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Cannot fillet pointy object

james_harton433james_harton433 Member Posts: 4
Hi folks.

I'm making an RC aeroplane, and I made this fuselage shape by lofting a bunch of surfaces between splines on different planes. It worked well.  My problem is that I can't fillet the sharp edges - I think because the nose and tail come to a point (which is one of the reasons I want to fillet it).  Screenshots attached. The model is here.

I've tried a bunch of combinations of doing multiple fillets, different options, etc, but I can't make it work.  Any suggestions?


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    S1monS1mon Member Posts: 2,449 PRO
    edited March 2023
    Surfaces in Onshape are based on NURBS (like just about all other mechanical CAD). They inherently want to be 4-sided. Think of them like a rectangular wire mesh or sheet of rubber. Now imagine what happens when you have that 4-sided surface and you force one edge to be a point - or in this case two edges. It's possible, mathematically, but it is considered degenerate. Anything which is uneven in the middle of the surface will be very nasty at those  points.

    It's possible to build these surfaces other ways so that they don't have the same weirdness at the points. You can use the fill surface tool and select two profiles at a time - it will try to fit a 4-sided surface to those profiles and then trim the surface.

    The other issue is that a bunch of fillets all coming together can be very hard to solve for even in the best situation. 

    What you can do is build a blocker at the two end points - extrude a small cylinder. As long as your fillets don't all overlap, you should be able to add them. Then you can delete face on the cylinders, and fill in the hole.

    This guide for Solidworks can take you through some of the tough issues with filleting, and since Solidworks and Onshape are based on the same kernel - Parasolid - the solutions are broadly similar.
    https://dimontegroup.com/filleting-master-class/

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    S1monS1mon Member Posts: 2,449 PRO
    Ok. Now I've spent some time with your model. I would say that more of your issue is coming from the curves which you're using to generate the surfaces. You're using the standard degree-3 splines which are hard to keep fair. I would do this all with Bézier curves.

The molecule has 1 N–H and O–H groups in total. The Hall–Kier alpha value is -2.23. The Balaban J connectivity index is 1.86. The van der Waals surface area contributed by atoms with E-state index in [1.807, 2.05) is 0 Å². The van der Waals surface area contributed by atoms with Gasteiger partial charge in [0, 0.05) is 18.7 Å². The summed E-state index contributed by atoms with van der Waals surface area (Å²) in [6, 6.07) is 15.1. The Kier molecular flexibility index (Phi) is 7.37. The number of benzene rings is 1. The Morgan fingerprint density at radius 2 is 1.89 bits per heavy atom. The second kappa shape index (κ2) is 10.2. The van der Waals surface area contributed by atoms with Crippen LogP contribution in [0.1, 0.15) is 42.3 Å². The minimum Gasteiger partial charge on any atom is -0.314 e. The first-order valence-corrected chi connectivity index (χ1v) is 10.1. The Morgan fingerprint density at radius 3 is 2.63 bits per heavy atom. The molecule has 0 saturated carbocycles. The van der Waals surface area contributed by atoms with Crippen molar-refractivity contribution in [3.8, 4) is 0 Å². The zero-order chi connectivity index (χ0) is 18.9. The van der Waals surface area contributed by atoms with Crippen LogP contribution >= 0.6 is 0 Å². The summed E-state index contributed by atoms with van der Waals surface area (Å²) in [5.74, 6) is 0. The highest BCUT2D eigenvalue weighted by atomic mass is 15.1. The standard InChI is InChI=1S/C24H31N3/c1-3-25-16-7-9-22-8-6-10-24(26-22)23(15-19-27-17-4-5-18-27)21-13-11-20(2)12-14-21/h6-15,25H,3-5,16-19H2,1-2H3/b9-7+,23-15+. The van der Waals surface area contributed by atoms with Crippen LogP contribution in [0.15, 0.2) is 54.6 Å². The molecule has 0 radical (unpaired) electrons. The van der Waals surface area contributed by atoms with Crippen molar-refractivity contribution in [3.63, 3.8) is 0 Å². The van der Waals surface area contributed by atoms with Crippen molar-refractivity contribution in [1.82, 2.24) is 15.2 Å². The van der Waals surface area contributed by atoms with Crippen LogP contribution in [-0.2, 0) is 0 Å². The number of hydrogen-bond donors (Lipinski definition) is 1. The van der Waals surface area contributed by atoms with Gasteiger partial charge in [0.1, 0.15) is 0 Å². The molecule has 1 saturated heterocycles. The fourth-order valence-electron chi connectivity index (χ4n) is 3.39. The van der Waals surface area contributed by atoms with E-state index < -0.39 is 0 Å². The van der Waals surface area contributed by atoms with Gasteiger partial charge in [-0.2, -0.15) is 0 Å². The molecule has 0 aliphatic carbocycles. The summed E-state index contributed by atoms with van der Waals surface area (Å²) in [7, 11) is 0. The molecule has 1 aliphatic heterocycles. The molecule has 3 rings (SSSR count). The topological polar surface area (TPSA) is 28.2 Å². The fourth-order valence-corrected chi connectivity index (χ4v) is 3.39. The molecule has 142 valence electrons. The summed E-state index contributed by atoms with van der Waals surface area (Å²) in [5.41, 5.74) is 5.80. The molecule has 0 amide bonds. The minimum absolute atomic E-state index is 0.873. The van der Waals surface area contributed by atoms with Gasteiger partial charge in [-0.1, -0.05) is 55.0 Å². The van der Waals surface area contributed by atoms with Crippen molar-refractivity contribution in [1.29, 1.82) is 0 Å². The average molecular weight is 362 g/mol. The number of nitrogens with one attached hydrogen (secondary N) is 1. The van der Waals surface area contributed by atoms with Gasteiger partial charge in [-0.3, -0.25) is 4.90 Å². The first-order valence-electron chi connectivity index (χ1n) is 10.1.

The first curve in Sketch 1 is not too bad, but later ones are generated in ways which twist the angles between the surfaces, and then you're creating the fills off the edges of the previous fills instead of the sketches. The sketches are likely to be smoother. Using the edge of the fill is bad because it's already been rebuilt in an automatic way which is a little like taking a photocopy of a photocopy - it degrades the mathematical quality of the profiles going into the next fill.

    Sketch 1:


    However right after you add fill 6, one of the edges of fill 1 goes crazy - I believe the expression is yeets off to infinity...


    It's also really weird how at the front, the bottom two surfaces are almost horizontal:

    And then at the rear, those same two surfaces have a very sharp dihedral, and their relationship to the next faces are concave instead of convex.



    When an edge flips from concave to convex, filleting can get weird.

    The front and rear are also messy even though you did use fills. You might be able to clean up the curves which run along the length of the fuselage, and then use some of the techniques from the Dimonte stuff I linked to above to get this to fillet and then use some sort of fill at the front and rear.

    However, the whole fuselage could be rebuilt to be much smoother and more aerodynamic, but it would take a very different approach. Is there some reason that it's being built with these facets? 
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